Though The Henry Ford has had a dedicated digitization program for about the last five years, we have been doing a lot of the same work (e.g. conservation, cataloging, and imaging) for much longer. We often mine our archive of existing collections images to add interesting groupings to our digital collections. One group of artifacts Registar Lisa Korzetz recently ran across was about ten bootleg liquor bottles. According to the donor, this Canadian alcohol was likely smuggled into Detroit during Prohibition (1920–33) to be served in a family member’s speakeasy, also known as a blind pig. The geography of the Detroit River lent itself so well to smuggling alcohol from Canada, and was used so frequently for this purpose, that national Prohibition director Roy A. Haynes said of it: “The Lord probably could have built a river better suited for rum-smuggling, but the Lord probably never did.” View the collection of bootleg booze, including this paper-wrapped “Coon Hollow Bourbon Whiskey” bottle from Amherstburg, Ontario, in our digital collections.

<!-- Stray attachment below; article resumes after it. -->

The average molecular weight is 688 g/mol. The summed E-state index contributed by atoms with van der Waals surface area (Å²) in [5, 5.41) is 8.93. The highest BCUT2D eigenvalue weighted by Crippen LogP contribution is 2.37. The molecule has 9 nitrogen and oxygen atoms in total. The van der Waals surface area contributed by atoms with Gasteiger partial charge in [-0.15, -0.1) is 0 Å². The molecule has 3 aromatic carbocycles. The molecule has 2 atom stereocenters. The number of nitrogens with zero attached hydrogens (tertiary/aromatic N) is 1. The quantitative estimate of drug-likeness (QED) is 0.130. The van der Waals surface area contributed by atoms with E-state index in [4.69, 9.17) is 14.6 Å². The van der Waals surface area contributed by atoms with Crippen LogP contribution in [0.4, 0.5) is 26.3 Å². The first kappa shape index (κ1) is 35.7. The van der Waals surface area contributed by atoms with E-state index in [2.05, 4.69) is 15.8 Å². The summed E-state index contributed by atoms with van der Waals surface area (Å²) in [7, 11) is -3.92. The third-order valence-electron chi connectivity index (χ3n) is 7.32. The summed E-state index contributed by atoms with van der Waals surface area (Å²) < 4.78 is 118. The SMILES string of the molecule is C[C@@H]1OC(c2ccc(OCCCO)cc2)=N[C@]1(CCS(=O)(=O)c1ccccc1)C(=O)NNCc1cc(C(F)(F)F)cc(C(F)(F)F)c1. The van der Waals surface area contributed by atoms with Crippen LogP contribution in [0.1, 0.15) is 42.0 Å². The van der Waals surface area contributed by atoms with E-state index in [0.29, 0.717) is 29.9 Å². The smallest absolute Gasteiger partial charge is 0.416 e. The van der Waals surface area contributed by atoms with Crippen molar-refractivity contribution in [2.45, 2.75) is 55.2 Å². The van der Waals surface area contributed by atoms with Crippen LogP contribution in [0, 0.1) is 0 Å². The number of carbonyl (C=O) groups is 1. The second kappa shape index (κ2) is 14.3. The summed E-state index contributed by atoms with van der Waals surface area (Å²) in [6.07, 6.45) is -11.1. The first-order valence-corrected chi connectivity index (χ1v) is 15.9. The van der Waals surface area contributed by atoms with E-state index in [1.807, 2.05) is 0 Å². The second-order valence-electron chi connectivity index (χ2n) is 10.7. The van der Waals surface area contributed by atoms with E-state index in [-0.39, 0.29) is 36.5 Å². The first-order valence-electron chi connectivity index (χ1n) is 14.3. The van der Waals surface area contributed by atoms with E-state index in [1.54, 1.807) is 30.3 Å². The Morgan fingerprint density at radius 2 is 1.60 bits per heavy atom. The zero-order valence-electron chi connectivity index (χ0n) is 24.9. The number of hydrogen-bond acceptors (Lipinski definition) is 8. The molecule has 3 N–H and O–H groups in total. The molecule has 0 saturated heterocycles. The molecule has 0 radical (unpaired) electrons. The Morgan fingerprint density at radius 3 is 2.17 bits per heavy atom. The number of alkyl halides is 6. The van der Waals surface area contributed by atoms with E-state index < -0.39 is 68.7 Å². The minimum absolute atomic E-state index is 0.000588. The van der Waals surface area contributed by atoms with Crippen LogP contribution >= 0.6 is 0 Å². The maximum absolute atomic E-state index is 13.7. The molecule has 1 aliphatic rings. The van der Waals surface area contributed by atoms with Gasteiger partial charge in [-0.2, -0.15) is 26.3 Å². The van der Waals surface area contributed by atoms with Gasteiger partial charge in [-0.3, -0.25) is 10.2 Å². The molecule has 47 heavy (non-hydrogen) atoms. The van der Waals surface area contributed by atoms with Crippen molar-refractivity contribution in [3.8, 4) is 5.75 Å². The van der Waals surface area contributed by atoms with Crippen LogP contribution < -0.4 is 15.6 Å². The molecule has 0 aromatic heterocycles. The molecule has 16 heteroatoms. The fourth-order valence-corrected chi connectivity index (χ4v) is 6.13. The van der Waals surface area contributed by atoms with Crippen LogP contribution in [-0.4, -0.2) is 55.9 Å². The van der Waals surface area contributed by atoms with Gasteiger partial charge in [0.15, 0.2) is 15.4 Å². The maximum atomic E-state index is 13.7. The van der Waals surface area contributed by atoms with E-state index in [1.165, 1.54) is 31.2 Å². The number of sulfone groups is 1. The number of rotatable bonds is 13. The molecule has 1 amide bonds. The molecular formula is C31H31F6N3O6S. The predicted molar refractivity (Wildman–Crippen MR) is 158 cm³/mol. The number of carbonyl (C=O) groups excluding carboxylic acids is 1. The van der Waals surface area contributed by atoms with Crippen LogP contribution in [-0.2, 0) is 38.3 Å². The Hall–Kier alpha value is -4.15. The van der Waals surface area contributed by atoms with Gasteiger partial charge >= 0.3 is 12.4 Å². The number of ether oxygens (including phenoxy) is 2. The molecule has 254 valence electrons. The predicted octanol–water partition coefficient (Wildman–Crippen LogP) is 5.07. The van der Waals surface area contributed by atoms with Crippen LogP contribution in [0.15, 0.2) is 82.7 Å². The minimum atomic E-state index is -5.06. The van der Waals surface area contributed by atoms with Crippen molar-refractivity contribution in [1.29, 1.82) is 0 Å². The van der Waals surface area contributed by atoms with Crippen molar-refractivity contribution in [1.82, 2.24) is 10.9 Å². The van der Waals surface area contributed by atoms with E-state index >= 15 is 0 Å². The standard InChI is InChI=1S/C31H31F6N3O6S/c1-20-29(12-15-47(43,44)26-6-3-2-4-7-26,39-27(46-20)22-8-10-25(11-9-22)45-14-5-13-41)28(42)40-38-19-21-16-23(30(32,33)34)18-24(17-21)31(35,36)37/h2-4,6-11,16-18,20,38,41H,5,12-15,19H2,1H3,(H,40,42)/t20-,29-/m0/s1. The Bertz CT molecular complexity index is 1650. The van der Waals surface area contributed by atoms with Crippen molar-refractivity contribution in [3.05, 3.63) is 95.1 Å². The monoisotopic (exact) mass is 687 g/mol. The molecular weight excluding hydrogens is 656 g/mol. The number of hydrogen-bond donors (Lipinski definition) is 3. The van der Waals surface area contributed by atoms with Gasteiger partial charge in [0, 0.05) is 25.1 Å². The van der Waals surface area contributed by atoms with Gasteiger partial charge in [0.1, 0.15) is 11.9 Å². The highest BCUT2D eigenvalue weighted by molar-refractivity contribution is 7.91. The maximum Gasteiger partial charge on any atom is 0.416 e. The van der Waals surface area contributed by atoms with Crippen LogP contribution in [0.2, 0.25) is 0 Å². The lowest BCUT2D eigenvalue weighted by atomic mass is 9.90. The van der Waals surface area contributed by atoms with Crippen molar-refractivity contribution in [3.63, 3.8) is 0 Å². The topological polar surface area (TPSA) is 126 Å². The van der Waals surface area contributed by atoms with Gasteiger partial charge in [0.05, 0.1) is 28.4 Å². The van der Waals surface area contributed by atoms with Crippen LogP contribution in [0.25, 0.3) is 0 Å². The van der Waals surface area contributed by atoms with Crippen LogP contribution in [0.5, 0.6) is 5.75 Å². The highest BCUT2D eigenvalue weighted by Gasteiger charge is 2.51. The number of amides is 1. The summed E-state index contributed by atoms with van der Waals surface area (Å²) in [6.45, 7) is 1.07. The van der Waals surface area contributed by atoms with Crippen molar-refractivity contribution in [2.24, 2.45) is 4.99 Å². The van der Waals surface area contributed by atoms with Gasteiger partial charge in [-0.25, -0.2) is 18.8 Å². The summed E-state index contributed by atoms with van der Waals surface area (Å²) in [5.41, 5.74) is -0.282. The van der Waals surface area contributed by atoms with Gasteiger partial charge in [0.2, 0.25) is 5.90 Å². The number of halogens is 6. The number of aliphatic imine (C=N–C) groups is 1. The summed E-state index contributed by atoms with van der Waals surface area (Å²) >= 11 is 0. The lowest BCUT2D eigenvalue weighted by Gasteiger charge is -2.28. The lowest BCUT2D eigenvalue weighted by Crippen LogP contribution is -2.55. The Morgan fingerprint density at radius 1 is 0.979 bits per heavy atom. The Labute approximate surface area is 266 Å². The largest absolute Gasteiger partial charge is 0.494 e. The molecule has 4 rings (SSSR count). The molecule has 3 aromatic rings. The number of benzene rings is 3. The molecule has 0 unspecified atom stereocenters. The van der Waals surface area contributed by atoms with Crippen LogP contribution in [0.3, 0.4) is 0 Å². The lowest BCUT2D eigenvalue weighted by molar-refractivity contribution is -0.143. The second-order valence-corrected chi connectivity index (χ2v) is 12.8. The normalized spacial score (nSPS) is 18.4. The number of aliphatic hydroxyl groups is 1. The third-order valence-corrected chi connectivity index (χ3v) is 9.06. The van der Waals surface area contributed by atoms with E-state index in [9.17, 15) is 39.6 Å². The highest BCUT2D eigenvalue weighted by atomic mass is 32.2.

Ellice Engdahl is Digital Collections & Content Manager at The Henry Ford.